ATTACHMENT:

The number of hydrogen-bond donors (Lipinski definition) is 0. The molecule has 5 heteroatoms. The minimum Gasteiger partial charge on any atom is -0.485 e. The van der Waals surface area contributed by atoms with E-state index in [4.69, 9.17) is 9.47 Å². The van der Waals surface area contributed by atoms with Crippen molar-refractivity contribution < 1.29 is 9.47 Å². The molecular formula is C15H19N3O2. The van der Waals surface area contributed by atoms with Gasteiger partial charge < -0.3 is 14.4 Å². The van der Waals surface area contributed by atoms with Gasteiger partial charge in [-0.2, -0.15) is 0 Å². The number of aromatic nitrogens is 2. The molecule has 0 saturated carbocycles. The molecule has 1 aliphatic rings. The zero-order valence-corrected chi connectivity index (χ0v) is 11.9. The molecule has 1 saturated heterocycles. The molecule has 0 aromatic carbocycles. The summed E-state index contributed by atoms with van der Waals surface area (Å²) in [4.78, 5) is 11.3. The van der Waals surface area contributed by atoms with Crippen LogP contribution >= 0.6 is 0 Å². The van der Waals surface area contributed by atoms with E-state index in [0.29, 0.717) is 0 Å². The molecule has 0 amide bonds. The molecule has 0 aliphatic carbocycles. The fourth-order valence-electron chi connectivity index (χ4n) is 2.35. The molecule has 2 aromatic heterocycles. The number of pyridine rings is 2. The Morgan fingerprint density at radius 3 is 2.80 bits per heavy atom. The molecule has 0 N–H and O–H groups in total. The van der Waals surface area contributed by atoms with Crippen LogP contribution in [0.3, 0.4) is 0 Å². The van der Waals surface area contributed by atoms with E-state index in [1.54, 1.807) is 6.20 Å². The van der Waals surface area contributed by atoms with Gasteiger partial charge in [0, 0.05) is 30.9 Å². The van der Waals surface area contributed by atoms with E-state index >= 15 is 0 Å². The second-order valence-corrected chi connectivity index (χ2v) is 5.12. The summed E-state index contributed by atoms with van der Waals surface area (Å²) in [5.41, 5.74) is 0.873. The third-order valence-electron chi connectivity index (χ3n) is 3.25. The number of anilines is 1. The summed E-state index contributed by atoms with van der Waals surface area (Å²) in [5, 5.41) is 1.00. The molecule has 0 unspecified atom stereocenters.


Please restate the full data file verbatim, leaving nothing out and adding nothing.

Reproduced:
The number of hydrogen-bond donors (Lipinski definition) is 0. The molecule has 5 heteroatoms. The minimum Gasteiger partial charge on any atom is -0.485 e. The van der Waals surface area contributed by atoms with E-state index in [4.69, 9.17) is 9.47 Å². The van der Waals surface area contributed by atoms with Crippen molar-refractivity contribution < 1.29 is 9.47 Å². The molecular formula is C15H19N3O2. The van der Waals surface area contributed by atoms with Gasteiger partial charge < -0.3 is 14.4 Å². The van der Waals surface area contributed by atoms with Gasteiger partial charge in [-0.2, -0.15) is 0 Å². The number of aromatic nitrogens is 2. The molecule has 0 saturated carbocycles. The molecule has 1 aliphatic rings. The zero-order valence-corrected chi connectivity index (χ0v) is 11.9. The molecule has 1 saturated heterocycles. The molecule has 0 aromatic carbocycles. The summed E-state index contributed by atoms with van der Waals surface area (Å²) in [4.78, 5) is 11.3. The van der Waals surface area contributed by atoms with Crippen LogP contribution >= 0.6 is 0 Å². The van der Waals surface area contributed by atoms with E-state index in [0.29, 0.717) is 0 Å². The molecule has 0 amide bonds. The molecule has 0 aliphatic carbocycles. The fourth-order valence-electron chi connectivity index (χ4n) is 2.35. The molecule has 2 aromatic heterocycles. The number of pyridine rings is 2. The Morgan fingerprint density at radius 3 is 2.80 bits per heavy atom. The molecule has 0 N–H and O–H groups in total. The van der Waals surface area contributed by atoms with Crippen LogP contribution in [0.3, 0.4) is 0 Å². The van der Waals surface area contributed by atoms with E-state index in [1.54, 1.807) is 6.20 Å². The van der Waals surface area contributed by atoms with Gasteiger partial charge in [0, 0.05) is 30.9 Å². The van der Waals surface area contributed by atoms with E-state index >= 15 is 0 Å². The second-order valence-corrected chi connectivity index (χ2v) is 5.12. The summed E-state index contributed by atoms with van der Waals surface area (Å²) in [5.41, 5.74) is 0.873. The third-order valence-electron chi connectivity index (χ3n) is 3.25. The number of anilines is 1. The summed E-state index contributed by atoms with van der Waals surface area (Å²) in [5, 5.41) is 1.00. The molecule has 0 unspecified atom stereocenters.